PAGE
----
9/3/2012 1:06:13 PM

Sea Ice Hits New Record Low

Polar bear on melting sea ice

Most sea ice experts and enthusiasts check the Arctic sea ice cover daily at this time of year because late August or September is when records are set. The Arctic set a new record in late August for lowest extent of sea ice ever. And as of the first week of September, it hasn't stopped yet. 

The sea ice normally has a very large seasonal cycle, with a maximum in February/March and a minimum in August/September. The figure below shows the season cycle of Arctic sea ice area for each year since 2007 and for the average prior to 2007. The largest change in recent years has been at the end of summer, when the area has been 20-30% below the average. The red line is 2012.

Sea ice extent September 3, 2012

The areas with unusually low ice coverage in summers in the last decade are just north of Alaska and Siberia (see figure below).

Sea Ice Extent August 20, 2012

The reason for the low sea ice area in recent years is primarily because the sea ice is thinner at the start of the melt season, so it melts out more easily. Sea ice thickness varies across the Arctic, but typical sea ice is a few meters thick at the end of winter. It used to be thicker by about a meter or so.

July temperatures on Northern Hemisphere land reached record highs this year, and the previous three months also ranked very high. It is no wonder that the Arctic sea ice was low this summer. Other factors such as a the big storm that occurred off the north coast of Alaska two weeks ago may have enhanced the area loss by causing ice to blow into warm water and melt or pile up on top of itself. In 2007, unusually clear skies contributed to the area loss. Such factors as these have occurred throughout time and cause natural variability in the sea ice. But now they have a greater effect because the ice is thinner. Natural variability combined with climate change have given rise to the record loss in recent years. The question among experts is whether the sea ice can recover, even a little, in the coming decade. Climate models say it can, but only temporarily.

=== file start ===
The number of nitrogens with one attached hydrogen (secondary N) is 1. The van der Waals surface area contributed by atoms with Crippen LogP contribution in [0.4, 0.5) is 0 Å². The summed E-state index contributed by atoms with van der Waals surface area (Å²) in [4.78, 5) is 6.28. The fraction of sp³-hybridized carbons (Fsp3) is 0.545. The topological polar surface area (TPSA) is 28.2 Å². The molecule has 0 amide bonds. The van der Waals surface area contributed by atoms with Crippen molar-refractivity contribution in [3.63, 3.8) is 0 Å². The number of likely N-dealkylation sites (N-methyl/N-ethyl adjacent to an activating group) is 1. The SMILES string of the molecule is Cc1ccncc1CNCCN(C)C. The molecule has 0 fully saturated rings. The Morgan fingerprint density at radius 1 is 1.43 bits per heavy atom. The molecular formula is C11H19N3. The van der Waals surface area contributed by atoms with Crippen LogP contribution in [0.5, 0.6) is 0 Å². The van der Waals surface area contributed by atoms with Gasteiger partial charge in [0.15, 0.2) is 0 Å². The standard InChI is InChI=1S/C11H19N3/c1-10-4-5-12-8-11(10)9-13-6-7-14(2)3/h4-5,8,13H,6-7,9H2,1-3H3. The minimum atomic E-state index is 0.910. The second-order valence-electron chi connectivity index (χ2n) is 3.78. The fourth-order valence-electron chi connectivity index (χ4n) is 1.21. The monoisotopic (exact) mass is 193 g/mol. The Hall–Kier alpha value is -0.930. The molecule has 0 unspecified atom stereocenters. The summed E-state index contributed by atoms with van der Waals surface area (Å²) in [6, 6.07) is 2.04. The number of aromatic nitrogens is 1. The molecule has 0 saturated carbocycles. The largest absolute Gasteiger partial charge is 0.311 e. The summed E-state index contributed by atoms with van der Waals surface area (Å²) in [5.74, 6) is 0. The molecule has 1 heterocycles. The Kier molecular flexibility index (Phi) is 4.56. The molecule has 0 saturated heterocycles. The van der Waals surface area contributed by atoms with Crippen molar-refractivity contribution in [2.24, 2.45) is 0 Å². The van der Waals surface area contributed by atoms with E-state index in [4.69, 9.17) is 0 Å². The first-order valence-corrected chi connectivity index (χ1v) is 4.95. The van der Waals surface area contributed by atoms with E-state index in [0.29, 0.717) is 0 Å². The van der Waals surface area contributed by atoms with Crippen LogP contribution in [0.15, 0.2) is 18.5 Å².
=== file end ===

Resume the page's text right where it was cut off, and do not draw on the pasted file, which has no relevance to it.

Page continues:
Swimming polar bear

What does the ice loss mean for polar bears? This summer, the area that is ice free is precisely the region where polar bear habitat is most dense and widespread in the Arctic Basin.  Sea ice on Hudson Bay melted out early this year, too, which presents a problem for polar bears because are unable to feed on their main prey, seals, when they come inland in summer.

Polar bears prefer to inhabit sea ice in relatively shallow waters, such as Hudson Bay, and near the continental shelf because these areas have higher biological productivity than the much deeper central basin. Seals, the favorite prey of polar bears, are also found more often on sea ice at the perimeter of the Arctic Ocean and on Hudson Bay. Polar bears use the sea ice as a platform to hunt because they are not as successful at hunting in water. It is normal for some areas of the Arctic Ocean perimeter to be ice free in summer. However, in recent years, a greater portion of the shelf is ice free and the ice has been absent longer. Hudson Bay sea ice has been absent earlier in spring and late into fall.

These factors stress the polar bear. The projected continued decline in sea ice this century is the reason that polar bears have been listed as threatened. A decision on whether ringed seals will be listed too is expected within a few weeks. It is hard to imagine that they won't when Arctic sea ice has taken another nose dive this year.

Photos copyright Daniel J. Cox/Natural Exposures.

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